Obesity - adult prevalence rate 4.4%
People Living with HIV/AIDS 450
Physicians Density - physicians/1,000 population .15
Sanitation Facility Access - percent of total population unimproved 64.6%
Sanitation Facility Access - percent of urban population improved 50%
Sanitation Facility Access - percent of rural population improved 29.7%
Total Fertility Rate - children born/woman 3.93
Underweight - percent of children under five years 25%

Comoros Life Expectancy

How long do people live in Comoros?

Life Expectancy at Birth 63 Years
Life Expectancy at Birth - female 65 Years
Life Expectancy at Birth - male 60 Years
Median Age 19 Years
Median Age - female 19 Years
Median Age - male 18 Years

Comoros Infant Mortality - per 1,000 live births

Comoros median age, birth rate and death rates

Birth Rate - births/1,000 population 30
Death Rate - deaths/1,000 population 7.97
Median Age 19 Years
Median Age - female 19 Years
Median Age - male 18 Years
Net Migration Rate - migrant(s)/1,000 population -2.63
Population Growth Rate 1.97%
Sex Ratio 0-14 Years - male/female .99
Sex Ratio 15-24 Years - male/female .94
Sex Ratio 25-54 Years - male/female .9
Sex Ratio 55-64 Years - male/female .94
Sex Ratio at Birth - male/female 1.03
Sex Ratio of Total Population - male/female .94
Sex Ratio Over 64 Years - male/female .92

Comoros Medical Information

What are the health conditions in Comoros?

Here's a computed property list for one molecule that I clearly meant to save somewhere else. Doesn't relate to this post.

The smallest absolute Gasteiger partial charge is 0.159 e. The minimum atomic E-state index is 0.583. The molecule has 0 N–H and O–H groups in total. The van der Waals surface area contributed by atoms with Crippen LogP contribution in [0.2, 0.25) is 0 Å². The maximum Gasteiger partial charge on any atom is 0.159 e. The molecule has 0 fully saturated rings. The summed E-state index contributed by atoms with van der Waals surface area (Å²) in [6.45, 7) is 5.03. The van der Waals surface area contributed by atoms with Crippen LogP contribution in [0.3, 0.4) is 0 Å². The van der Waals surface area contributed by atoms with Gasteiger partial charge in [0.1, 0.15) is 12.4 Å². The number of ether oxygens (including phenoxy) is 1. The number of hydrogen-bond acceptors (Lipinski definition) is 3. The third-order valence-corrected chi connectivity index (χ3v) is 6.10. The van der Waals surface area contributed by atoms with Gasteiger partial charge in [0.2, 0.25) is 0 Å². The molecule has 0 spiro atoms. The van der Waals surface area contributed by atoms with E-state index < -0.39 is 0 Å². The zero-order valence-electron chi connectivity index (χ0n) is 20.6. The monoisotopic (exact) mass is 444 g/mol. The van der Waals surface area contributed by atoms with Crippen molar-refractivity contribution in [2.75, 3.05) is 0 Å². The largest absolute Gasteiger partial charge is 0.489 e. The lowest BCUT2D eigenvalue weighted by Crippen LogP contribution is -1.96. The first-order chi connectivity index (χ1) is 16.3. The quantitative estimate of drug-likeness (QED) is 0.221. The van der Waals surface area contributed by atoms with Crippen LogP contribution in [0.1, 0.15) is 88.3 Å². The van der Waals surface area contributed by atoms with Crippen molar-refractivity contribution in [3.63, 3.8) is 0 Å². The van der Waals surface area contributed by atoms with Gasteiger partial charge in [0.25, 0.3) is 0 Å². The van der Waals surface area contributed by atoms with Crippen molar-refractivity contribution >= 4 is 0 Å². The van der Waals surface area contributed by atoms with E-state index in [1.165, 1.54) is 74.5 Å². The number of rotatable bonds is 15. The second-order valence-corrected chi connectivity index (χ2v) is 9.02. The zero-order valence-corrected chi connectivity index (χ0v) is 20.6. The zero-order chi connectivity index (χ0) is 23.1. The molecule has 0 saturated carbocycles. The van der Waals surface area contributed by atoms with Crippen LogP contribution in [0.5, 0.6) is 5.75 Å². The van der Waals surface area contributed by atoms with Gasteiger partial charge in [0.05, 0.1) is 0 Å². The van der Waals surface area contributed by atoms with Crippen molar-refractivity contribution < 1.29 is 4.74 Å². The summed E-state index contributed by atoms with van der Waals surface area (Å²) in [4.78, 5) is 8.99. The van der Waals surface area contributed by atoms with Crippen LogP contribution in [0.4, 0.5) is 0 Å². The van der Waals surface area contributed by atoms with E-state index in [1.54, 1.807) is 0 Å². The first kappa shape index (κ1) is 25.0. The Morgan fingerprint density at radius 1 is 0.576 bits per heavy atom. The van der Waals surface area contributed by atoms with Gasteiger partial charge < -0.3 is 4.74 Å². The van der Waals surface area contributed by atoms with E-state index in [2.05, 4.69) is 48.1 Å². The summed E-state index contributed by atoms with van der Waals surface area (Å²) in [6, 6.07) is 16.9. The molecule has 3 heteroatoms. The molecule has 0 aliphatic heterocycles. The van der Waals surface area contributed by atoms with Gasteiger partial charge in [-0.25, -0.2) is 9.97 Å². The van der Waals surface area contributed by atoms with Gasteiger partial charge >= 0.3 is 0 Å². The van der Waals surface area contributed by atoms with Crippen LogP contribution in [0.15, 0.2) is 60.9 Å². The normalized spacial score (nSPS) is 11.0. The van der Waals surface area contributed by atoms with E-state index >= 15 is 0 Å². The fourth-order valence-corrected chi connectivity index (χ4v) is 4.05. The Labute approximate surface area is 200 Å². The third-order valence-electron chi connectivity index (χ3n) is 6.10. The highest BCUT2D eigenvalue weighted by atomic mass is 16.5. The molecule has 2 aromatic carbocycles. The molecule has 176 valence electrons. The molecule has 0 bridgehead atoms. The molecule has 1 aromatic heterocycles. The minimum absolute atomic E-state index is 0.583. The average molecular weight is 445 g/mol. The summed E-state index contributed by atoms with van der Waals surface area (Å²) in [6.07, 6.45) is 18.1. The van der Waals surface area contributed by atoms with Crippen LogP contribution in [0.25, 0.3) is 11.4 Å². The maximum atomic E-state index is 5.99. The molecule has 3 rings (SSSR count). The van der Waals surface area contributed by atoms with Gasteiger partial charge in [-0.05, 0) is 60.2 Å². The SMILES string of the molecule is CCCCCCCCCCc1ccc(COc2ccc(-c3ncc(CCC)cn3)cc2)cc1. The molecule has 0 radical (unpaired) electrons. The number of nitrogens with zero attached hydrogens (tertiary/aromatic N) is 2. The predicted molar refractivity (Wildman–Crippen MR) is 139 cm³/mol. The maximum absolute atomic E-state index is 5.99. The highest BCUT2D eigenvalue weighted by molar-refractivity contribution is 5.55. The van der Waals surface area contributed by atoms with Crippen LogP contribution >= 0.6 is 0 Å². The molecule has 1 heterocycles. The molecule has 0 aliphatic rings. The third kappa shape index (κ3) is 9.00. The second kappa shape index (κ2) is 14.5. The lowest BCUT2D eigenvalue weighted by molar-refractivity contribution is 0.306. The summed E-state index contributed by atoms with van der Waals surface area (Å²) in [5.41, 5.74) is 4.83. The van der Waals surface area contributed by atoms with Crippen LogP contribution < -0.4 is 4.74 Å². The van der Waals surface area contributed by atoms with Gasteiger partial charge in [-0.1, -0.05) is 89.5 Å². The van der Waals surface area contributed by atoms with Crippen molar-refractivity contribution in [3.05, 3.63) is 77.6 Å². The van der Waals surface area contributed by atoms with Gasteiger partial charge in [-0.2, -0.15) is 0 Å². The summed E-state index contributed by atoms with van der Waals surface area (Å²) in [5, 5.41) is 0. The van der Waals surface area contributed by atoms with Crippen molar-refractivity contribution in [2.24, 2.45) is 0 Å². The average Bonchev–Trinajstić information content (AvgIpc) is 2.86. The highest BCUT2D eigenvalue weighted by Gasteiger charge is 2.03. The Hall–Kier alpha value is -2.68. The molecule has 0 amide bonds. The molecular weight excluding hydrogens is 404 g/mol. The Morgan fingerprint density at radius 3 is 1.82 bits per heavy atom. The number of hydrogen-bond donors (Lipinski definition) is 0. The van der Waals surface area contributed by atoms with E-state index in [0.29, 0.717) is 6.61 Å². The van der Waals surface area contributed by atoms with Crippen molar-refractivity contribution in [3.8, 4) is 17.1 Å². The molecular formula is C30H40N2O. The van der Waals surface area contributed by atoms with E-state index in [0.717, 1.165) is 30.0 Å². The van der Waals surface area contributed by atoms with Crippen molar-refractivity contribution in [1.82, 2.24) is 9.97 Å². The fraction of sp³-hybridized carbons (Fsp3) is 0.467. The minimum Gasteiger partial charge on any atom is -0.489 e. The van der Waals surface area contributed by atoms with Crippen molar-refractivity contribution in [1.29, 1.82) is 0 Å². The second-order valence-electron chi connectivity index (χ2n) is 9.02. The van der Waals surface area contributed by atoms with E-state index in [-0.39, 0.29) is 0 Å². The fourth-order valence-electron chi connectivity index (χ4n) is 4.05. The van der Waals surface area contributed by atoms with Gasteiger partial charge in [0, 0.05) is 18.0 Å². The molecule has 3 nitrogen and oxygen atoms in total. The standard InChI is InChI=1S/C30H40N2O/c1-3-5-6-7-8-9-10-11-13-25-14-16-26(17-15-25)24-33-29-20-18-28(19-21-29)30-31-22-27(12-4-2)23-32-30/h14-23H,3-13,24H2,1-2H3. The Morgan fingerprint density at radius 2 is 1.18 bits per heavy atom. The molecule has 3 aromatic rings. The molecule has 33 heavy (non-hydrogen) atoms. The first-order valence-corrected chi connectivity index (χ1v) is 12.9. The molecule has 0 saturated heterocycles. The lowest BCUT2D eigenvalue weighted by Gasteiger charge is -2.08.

Medical Facilities and Health Information

Medical care is substandard throughout the country including Grande Comore. Adequate evacuation insurance coverage for all travelers is a high priority. Travelers should carry their own supplies of prescription drugs and preventive medicines. Malaria is prevalent in Comoros. The Center for Disease Control and Prevention (CDC) advises that travelers to Comoros should take one of the following antimalarial drugs: mefloquine (Lariam™), doxycycline, or atovaquone/proguanil (Malarone™). Other protective measures, such as the use of bed nets and insect repellants, help to reduce malaria risk. Travelers who become ill with a fever or flu-like illness while traveling in a malaria-risk area, and up to one year after returning home, should seek prompt medical attention, and tell the physician their travel history and what antimalarials they have been taking. For additional information on malaria, protection from insect bites, and antimalarial drugs, please visit the CDC Travelers' Health web pages. The East African Indian Ocean islands have seen a rise in the cases of chikungunya, a viral dengue-like ailment, and dengue itself. As with malaria, chikungunya and dengue are transmitted by mosquitoes. Every effort should be made to use bed nets, repellants, proper clothing, and other barriers that discourage/prevent mosquito bites. The CDC has further information on chikungunya and dengue on its website. Rabies vaccines should be considered for shorter stays for adventure travelers, hikers, backpackers, or rural travelers who are staying more than 24 hours away from a reliable source of human rabies immune globulin and rabies vaccine for post-exposure treatment. Take seriously all bat, carnivore, and other mammal bites or scratches, and seek post-exposure prophylaxis even if already immunized.